12/8 KUMD Ablum Review: Seeds
One must be wary of expectations. When one has set a bar too high or has hyped up something too much, the object in question can get distorted in its value. When it comes to TV on the Radio's latest work Seeds it didn't necessarily meet fan's expectations. For the avant-garde art rock group, this album seemed to be some of their most stripped down and accessible work to date. Yet, when looking deeper into Seeds, it becomes increasingly apparent that even this band's "worst" record is still an excellent body of music. Even in accessibility, TV on the Radio's sound remains as engaging, idiosyncratic, and unique as ever.By Nate Mechtel
This album is the first release from TV on the Radio since 2011's Nine Types of Light and the death of their bass player Gerard Smith. This caused their three year hiatus and many fans were worried how this could affect their sound. In comparison to some of their more experimental, layered, and beloved albums (Return to Cookie Mountain, Dear Science, Restless Youth Bloodthirsty Babes) Seeds seems to be the band's attempt to make themselves as accessible as possible. With the crux of the album having ridiculously catchy tracks the band seems to be playing to their fame at this point and not trying to push the envelope like they have in the past. The album's lead singles "Happy Idiot", with its fast backing beat and companion guitar riffing and "Careful You", with its hooking synthesizer and clever lyric arrangements show that the band knows how to write and structure a good song. Some can criticize its lack of experimentation and depth but however, it is hard to not tap your foot to these tracks. Deeper cuts like "Winter", "Could You" and the title track "Seeds" still have recognizable tropes of the band like loud distorted guitars, synthesizer based brass sections, and eerily beautiful harmonies. However, what the band does on this record is take all the tropes they are known for and broaden them for a wider audience. Like the title of the work, Seeds, each song will plant itself in your mind and only grow and grow after further listens. Lyrically the album does sound like a broken record at points as it focuses on aspects of love and relationships, but after the incredibly weird and innovative body of work TV on the Radio has given us, the audience can just cut them some slack for writing some solid love/heartbreak songs.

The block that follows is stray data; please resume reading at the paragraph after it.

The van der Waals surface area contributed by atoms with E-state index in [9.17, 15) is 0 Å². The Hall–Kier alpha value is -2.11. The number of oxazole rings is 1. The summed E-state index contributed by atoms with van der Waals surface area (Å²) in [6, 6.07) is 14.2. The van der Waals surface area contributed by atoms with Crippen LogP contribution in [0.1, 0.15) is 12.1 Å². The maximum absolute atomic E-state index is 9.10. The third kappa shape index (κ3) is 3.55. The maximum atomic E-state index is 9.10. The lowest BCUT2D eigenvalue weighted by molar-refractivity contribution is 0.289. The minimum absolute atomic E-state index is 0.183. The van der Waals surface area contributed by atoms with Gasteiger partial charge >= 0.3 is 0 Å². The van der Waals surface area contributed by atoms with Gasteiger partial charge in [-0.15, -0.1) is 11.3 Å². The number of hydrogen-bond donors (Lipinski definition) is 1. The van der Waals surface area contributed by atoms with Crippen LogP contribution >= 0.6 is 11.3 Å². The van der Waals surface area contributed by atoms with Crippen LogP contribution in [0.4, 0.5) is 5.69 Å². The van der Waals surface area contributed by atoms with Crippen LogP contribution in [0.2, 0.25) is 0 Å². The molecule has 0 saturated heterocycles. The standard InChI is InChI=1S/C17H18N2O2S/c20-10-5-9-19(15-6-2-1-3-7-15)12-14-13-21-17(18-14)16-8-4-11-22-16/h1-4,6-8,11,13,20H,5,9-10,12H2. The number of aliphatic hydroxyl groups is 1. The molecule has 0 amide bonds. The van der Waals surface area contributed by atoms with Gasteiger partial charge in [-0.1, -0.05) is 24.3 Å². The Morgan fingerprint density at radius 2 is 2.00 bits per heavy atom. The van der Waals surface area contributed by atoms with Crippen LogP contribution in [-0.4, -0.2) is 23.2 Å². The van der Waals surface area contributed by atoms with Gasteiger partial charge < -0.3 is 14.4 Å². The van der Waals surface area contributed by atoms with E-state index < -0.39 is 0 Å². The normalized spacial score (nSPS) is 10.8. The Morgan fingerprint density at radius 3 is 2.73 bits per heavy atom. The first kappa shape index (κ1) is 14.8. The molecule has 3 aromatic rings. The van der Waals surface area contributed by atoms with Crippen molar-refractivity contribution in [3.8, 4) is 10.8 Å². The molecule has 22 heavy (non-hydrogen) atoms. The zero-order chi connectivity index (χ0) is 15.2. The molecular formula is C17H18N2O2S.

Seeds seems to be the first album by TV on the Radio that shows on the surface level of pop rather than grows in the depths of your brain. It is true that in comparison the incredibly arranged and unique sounds the band has come out with, this is the first time they've really wrote straight up radio friendly music. To use a harsher set of words, this work seems a lot more shallow than deep. However, what this record truly does beautifully is give the listener the chance to enjoy the surface of a song immediately, and then dive in deeper the more they listen. In opposition to their other record's, Seeds is the easiest to listen too. This is disappointing in comparison to the complexities we are used to hearing from TV on the Radio but, nevertheless, it can still be added to the band's ever-increasing catalog of great music.
Rec Tracks: Happy Idiot, Careful You, Winter, Could You, Seeds, Right Now, Quartz, Test Pilot
RIYL: Spoon, Tune-Yards, Caribou, LCD Soundsystem, Cymbals Eat Guitars, The Flaming Lips